San Francisco is lined with 911 COVID-19 cables

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San Francisco is lined with 911 COVID-19 cables

Bay Area law enforcement warn of COVID-19 testing scams

In the last few days, they’ve seen about a 20 to 25 percent increase in call volume, and with their own staff members out with COVID, there’s a supply and demand issue.

Health officials are warning people not to overwhelm the system.

“Please do not go to an emergency room for a test,’ one official said.

Story Highlights

  • The San Francisco Fire Department says they’ve seen a siginficant increase in 911 calls for minor COVID symptoms or simply a test.

  • Emergency medical service leaders are asking you to only call 911 in a life-threatening emergency.

They say they’ve seen a surge in 911 calls and emergency room visits for COVID tests and minor cold, flu, or COVID symptoms.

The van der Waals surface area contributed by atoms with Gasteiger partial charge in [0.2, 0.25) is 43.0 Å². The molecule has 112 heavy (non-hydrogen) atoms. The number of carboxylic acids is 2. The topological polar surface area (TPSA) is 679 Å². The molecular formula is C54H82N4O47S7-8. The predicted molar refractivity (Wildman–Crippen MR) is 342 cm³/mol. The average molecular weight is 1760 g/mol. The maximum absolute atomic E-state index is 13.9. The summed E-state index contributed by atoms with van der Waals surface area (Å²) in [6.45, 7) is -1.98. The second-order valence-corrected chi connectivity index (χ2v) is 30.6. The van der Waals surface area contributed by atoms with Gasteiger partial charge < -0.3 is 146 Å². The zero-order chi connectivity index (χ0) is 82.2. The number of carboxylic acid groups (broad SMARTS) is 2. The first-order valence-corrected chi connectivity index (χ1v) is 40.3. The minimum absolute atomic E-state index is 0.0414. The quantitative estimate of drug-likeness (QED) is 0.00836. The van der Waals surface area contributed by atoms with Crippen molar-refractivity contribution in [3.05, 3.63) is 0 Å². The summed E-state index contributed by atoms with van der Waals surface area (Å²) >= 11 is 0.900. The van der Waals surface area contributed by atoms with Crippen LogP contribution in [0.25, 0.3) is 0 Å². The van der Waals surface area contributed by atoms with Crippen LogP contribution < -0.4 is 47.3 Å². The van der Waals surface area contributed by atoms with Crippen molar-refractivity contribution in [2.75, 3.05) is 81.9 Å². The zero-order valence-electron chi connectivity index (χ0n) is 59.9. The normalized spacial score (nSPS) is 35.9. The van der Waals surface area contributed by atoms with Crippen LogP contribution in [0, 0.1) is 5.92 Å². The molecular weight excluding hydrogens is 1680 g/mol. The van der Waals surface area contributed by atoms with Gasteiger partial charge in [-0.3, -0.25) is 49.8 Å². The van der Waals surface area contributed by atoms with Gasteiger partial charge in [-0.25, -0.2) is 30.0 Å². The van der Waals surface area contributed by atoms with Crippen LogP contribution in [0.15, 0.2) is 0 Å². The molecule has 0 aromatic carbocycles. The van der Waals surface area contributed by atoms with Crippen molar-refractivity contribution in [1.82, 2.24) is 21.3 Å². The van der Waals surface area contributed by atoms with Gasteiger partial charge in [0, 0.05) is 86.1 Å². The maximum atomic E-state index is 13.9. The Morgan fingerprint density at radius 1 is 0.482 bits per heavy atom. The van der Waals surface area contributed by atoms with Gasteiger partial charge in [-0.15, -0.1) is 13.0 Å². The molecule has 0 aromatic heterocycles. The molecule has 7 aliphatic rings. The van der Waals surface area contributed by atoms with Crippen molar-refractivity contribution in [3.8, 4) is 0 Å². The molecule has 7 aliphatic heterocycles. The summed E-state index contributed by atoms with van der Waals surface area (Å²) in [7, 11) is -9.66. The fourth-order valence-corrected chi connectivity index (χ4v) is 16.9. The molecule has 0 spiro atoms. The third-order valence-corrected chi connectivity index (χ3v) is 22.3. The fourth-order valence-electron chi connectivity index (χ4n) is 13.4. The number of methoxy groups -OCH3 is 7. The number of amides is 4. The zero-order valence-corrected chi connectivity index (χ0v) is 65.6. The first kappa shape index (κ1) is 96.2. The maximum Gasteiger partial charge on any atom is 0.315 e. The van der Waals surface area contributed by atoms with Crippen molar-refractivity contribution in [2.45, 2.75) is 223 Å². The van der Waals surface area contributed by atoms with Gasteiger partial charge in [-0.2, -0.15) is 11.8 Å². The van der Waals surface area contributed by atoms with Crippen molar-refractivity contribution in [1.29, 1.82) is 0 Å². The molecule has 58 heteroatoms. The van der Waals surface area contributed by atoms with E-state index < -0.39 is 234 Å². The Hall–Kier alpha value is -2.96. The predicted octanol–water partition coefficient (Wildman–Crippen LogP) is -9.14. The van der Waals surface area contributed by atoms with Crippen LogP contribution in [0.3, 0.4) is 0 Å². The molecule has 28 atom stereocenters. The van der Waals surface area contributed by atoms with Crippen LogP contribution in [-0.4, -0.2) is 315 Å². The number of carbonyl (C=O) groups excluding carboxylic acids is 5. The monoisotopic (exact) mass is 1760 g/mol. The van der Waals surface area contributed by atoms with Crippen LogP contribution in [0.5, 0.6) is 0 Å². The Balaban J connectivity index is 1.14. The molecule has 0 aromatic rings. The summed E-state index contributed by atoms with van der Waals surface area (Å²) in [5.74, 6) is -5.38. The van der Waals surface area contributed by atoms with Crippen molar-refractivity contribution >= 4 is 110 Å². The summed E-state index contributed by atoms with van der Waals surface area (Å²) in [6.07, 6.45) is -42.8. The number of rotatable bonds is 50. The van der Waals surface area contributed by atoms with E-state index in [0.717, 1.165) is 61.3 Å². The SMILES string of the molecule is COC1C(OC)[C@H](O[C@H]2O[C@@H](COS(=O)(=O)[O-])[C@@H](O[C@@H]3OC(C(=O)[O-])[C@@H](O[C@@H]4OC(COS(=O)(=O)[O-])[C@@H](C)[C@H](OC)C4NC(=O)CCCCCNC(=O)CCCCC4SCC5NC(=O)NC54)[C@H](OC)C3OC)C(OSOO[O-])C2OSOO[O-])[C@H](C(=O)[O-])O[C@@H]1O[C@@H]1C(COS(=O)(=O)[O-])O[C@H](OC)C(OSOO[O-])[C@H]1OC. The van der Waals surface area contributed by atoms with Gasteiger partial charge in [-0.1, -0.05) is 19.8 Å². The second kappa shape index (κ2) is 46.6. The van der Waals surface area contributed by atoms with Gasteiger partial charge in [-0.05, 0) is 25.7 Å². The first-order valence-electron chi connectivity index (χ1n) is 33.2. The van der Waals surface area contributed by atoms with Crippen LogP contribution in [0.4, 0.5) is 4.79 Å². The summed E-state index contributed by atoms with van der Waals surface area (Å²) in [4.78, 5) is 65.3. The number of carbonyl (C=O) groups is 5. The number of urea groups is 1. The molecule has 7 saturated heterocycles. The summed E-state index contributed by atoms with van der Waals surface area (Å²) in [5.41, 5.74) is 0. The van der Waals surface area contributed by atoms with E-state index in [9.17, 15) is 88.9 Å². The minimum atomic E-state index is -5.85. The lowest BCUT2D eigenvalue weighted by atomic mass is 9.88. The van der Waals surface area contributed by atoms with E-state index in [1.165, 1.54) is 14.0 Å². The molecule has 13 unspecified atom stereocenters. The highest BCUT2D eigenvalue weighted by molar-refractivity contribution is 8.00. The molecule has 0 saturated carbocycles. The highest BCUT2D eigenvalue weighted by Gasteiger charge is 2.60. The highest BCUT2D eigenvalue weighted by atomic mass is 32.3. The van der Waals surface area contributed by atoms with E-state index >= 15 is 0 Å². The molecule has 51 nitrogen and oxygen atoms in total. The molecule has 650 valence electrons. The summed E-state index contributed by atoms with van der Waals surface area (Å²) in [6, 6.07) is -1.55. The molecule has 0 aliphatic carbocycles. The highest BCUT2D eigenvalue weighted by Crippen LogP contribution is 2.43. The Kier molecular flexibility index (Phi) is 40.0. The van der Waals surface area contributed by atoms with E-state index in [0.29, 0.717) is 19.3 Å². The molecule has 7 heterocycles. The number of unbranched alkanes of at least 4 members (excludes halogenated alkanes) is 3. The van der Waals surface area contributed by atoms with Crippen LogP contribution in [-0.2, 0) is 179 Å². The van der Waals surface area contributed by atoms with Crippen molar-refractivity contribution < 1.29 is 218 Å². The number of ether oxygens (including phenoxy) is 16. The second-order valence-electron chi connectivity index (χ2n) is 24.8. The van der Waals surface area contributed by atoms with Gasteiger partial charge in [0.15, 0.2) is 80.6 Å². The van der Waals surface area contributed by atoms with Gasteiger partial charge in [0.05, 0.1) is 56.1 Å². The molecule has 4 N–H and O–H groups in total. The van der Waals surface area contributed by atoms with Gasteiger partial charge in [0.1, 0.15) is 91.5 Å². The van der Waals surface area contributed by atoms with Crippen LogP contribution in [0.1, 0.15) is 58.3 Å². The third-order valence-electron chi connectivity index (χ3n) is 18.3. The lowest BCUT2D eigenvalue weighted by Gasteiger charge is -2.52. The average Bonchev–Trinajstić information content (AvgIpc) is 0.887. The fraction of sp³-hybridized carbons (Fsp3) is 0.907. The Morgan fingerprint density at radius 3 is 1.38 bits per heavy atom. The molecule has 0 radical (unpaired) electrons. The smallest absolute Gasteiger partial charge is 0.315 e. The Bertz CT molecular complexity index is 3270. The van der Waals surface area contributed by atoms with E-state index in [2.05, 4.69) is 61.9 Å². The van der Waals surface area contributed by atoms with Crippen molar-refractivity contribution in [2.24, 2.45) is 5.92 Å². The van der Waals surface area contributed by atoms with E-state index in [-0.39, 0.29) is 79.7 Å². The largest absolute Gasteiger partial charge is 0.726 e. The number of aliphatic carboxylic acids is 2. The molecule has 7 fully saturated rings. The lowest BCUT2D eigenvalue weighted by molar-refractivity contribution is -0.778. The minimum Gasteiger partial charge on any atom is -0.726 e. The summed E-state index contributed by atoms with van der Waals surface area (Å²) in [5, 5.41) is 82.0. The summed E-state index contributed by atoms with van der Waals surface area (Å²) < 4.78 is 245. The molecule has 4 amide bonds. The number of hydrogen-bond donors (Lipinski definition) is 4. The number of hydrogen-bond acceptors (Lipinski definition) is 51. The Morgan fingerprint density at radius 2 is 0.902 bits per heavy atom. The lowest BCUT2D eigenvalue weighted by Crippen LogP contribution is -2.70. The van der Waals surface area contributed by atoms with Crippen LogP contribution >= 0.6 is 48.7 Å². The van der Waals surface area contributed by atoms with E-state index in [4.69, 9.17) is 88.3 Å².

“We’ve been having over 400 EMS calls a day in the city for the past several days — typically the number hovers around 300 or 330,” SFFD Chief Jeanine Nicholson said.

Chief Executive Officer at Zuberberg General Hospital Doctor Susan Ehrlich says as the only level 1 trauma center in the city, they are always extremely busy, but they’ve never seen anything like this. “People are coming to emergency departments seeking testing because I think the demand is high and in some circumstances the supply is low,” Ehrlich said.

Some San Francisco teachers stage ‘sickout’ for COVID safety Both EMS and Zuckerberg General Hospital are seeing about 10 percent of their staff out with COVID or quarantining because of a close encounter.

They also have other people out on vacation, personal days, or for other illnesses. Nicholson said they are struggling to keep up with the extra need.

They want to relieve some of the strain on the system so they are able to better assist those who are in dire need of medical assistance. “We’re already in some challenging waters, and we really don’t want it to get any worse.”

Health officials want to remind people that most COVID cases are mild and can be safely treated at home. “Over one-third of our staff today is on mandatory overtime,” Nicholson said.